TikTok's ad revenue to surpass Twitter and Snapchat combined in 2022 - report

Facebook, TikTok, Twitter, YouTube and Instagram apps are seen on a smartphone in this illustration taken, on July 13, 2021. [Reuters]


Video-sharing app TikTok's advertisement revenue is likely to triple in 2022 to more than $11 billion, exceeding the combined sales of its rivals Twitter Inc (TWTR.N) and Snap Inc (SNAP.N), according to research firm Insider Intelligence.

TikTok, which is owned by Chinese company ByteDance, is one of the world's most popular social media apps, with more than 1 billion active users.

"TikTok's user base has exploded in the past couple of years, and the amount of time users spend on the app is extraordinary," said Debra Aho Williamson, an analyst at Insider Intelligence.

Twitter and Snapchat are expected to generate $5.58 billion and $4.86 billion, respectively, in advertising revenue for 2022, with the combined value still less than the $11 billion projected for TikTok.

Nearly $6 billion, or more than half, of this year's ad revenue, is expected to come from the United States, despite regulatory concerns over user data from the U.S being passed on to China.

This comes at a time when Tesla Inc TSLA.O Chief Executive Elon Musk disclosed on Monday he had abandoned a plan to join the Twitter Inc'sTWTR.N board just as his tenure was about to start, the latest move by the world's richest man that defied corporate America's norms.

Musk revealed last week he had accepted a board seat at Twitter, contradicting a regulatory filing he had published a day earlier in which he described himself as a passive investor.

Sources told Reuters at the time that Musk asked Twitter for a board seat weeks before the social media company agreed to the arrangement.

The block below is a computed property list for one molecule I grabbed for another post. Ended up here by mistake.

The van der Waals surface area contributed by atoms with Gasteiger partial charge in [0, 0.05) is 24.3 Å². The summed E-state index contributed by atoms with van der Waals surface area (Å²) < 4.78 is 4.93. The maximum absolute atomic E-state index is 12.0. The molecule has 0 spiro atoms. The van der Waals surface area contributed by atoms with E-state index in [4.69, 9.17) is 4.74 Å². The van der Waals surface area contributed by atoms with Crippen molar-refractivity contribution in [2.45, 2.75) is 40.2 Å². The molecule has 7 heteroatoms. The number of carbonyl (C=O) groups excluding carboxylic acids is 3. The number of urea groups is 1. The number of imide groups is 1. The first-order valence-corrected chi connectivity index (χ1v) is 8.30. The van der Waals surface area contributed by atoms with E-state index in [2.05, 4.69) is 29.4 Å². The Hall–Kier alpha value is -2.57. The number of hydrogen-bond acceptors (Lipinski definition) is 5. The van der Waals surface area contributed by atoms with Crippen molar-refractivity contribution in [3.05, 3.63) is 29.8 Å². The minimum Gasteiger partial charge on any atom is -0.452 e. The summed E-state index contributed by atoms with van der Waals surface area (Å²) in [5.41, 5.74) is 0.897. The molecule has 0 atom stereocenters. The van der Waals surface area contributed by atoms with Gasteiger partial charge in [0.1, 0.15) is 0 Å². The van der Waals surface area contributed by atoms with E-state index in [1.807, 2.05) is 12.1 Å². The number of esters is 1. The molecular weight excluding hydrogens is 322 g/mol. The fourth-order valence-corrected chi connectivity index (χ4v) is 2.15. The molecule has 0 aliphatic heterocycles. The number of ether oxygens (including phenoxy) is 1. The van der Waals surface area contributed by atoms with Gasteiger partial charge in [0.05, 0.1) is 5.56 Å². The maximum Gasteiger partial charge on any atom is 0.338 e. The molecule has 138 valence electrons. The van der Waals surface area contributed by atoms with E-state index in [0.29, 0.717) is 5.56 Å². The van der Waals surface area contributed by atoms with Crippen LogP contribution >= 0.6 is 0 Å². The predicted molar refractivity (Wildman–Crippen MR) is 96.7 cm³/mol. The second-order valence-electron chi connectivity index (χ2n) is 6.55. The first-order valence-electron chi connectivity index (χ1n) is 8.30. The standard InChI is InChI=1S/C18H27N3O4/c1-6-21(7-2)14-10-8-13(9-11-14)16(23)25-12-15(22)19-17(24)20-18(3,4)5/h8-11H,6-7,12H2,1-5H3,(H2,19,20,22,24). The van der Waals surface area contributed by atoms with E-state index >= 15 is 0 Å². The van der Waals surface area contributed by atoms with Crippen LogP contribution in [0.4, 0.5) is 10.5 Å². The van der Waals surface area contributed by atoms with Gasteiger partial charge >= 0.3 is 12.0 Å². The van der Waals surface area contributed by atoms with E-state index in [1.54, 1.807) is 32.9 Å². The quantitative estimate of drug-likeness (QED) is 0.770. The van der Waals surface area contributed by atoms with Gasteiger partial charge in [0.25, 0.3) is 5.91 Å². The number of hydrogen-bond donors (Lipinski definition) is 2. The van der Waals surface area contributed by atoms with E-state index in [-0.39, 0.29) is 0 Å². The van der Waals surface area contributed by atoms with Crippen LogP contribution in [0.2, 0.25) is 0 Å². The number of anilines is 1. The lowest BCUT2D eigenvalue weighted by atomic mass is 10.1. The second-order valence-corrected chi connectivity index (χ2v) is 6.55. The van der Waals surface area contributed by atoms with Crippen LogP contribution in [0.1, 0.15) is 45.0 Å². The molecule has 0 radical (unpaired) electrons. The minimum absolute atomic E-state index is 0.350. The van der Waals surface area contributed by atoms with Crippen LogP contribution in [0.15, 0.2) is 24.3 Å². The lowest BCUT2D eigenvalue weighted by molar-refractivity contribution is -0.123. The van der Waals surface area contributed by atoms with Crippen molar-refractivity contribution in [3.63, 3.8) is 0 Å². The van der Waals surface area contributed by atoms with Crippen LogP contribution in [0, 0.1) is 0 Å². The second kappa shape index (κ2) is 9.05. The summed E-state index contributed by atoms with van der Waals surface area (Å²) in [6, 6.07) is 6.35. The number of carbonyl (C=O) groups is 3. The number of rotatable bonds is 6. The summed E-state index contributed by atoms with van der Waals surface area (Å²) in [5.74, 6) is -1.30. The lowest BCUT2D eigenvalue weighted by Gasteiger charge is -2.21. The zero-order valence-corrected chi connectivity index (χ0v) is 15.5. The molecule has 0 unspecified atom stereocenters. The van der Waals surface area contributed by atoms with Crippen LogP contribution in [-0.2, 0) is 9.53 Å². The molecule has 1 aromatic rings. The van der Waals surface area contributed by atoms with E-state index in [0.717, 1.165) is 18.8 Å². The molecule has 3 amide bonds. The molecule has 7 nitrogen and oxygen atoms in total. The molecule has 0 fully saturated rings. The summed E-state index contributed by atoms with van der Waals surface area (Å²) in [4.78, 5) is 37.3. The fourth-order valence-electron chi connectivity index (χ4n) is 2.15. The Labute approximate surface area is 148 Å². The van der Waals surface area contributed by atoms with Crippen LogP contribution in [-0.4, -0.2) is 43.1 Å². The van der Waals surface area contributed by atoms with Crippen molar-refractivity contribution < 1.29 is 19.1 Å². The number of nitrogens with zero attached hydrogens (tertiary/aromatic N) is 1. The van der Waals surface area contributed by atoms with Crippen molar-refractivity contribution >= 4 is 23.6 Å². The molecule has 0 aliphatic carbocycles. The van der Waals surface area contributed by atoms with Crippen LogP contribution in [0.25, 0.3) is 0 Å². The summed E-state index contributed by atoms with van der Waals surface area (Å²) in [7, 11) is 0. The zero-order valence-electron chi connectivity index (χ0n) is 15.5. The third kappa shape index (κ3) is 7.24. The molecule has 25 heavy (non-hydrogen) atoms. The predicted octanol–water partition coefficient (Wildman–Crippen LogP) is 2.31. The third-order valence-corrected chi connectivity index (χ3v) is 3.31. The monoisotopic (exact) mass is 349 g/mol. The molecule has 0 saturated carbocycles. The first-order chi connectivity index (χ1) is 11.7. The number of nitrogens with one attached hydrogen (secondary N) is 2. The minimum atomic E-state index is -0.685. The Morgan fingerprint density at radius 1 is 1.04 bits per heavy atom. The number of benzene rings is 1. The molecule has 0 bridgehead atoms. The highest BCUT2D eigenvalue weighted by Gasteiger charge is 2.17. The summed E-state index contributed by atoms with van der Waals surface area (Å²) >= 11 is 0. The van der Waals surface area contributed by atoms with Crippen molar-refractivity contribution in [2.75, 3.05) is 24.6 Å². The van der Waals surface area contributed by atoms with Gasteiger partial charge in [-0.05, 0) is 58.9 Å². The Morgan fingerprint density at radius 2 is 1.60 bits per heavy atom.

Musk and Twitter did not disclose the reason for the u-turn. Musk said in a regulatory filing on Monday he could now increase his 9.1% stake in Twitter or push the company to pursue transactions, even though he has no such plans at this time.

There was no sign that Twitter was worried that a hostile bid from Musk was imminent. In announcing the development, Twitter disclosed no shareholder rights plan, known as a "poison pill," that would force dilution if Musk tried to raise his stake above a certain threshold.

However, Twitter Chief Executive Parag Agrawal warned Twitter employees in a tweet on Sunday of "distractions ahead," a possible reference to Musk's criticism of the company through tweets. He added that he believed Musk's withdrawal was "for the best."

A Twitter spokesperson did not respond to a request for comment.

Twitter shares were up 2.6% at $47.48 in afternoon trading in New York on Monday. They are up more than 20% since Musk disclosed his stake in Twitter on April 4. Wall Street analysts say Musk's involvement attracted legions of retail investors to the stock. 

Securities experts have pointed out that by delaying and mischaracterizing the disclosure of his stake in Twitter, Musk bought the shares more cheaply, saving himself $143 million by one estimate. It is unclear whether this would be a consideration for Musk, whose net worth is pegged by Forbes at $274 billion.

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